Time to Reexamine How We Deliver Water to Our Homes
By Michelle Schoeneman
10th District Candidate for the Erie County Legislature
The Erie County Water Authority has let the public down again.
In just one week’s time, a $1 million water main break and a refusal by the authority to explain last year’s $129,500 legal bill have left Erie County residents wondering where their money is going.
The crumbling infrastructure and lack of transparency are not new problems. For years, the Erie County Water Authority has expected residents to pay into a system that is not only outdated in physical design and methods for addressing problems, but is shrouded in secrecy and reeks of political favors.
Enough is enough. The ECWA’s $90 million budget is mostly publicly funded, and we—the residents who fund it—deserve some answers. Last week, I delivered a letter to the Erie County Legislature urging its members to bring the leadership of the ECWA to Old County Hall for a public hearing. It is not enough for the ECWA to answer questions posed by the legislators alone. The public must have an opportunity to be seen and heard.
I also filed a letter with the New York State Authorities Budget Office asking for a performance audit of the ECWA. Such an action would provide the public, as well as local officials, with the information needed to begin a conversation about ways to remedy the problems that exist.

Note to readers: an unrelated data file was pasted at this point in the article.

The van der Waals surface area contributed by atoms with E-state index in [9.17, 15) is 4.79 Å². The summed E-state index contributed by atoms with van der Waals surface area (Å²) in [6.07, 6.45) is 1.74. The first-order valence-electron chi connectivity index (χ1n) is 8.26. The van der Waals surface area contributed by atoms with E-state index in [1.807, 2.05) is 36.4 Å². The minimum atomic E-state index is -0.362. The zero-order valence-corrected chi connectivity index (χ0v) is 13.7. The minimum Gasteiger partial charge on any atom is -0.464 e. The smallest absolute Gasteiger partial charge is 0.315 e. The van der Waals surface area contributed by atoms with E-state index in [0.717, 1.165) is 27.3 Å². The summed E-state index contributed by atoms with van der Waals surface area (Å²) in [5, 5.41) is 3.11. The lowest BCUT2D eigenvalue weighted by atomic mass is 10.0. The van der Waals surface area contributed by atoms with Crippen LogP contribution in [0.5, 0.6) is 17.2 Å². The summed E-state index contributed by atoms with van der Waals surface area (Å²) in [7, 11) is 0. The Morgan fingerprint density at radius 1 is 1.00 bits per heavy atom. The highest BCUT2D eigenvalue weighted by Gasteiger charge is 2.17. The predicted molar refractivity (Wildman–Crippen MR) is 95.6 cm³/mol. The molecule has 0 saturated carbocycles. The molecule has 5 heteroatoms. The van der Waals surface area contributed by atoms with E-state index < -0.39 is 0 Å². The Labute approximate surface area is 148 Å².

It has been 67 years since the local community first decided that the ECWA was the best way to deliver water to its residents. That is a long time for one system to be in place without a serious reassessment. It is time to confront the issues with the ECWA head-on and decide if the current system in place is indeed the most effective. It may be time for public policy discussion about the utility of an authority at all.
It is incumbent upon our local leaders in both political parties, as well as the leadership of the ECWA, to admit their failures with the handling of the authority–both past and present– and come together with the public to solve this issue. Several options exist to transform the current water delivery system into a highly functional operation, but one thing is clear: the status quo is no longer acceptable.
The time for transparency, public input, and change is NOW.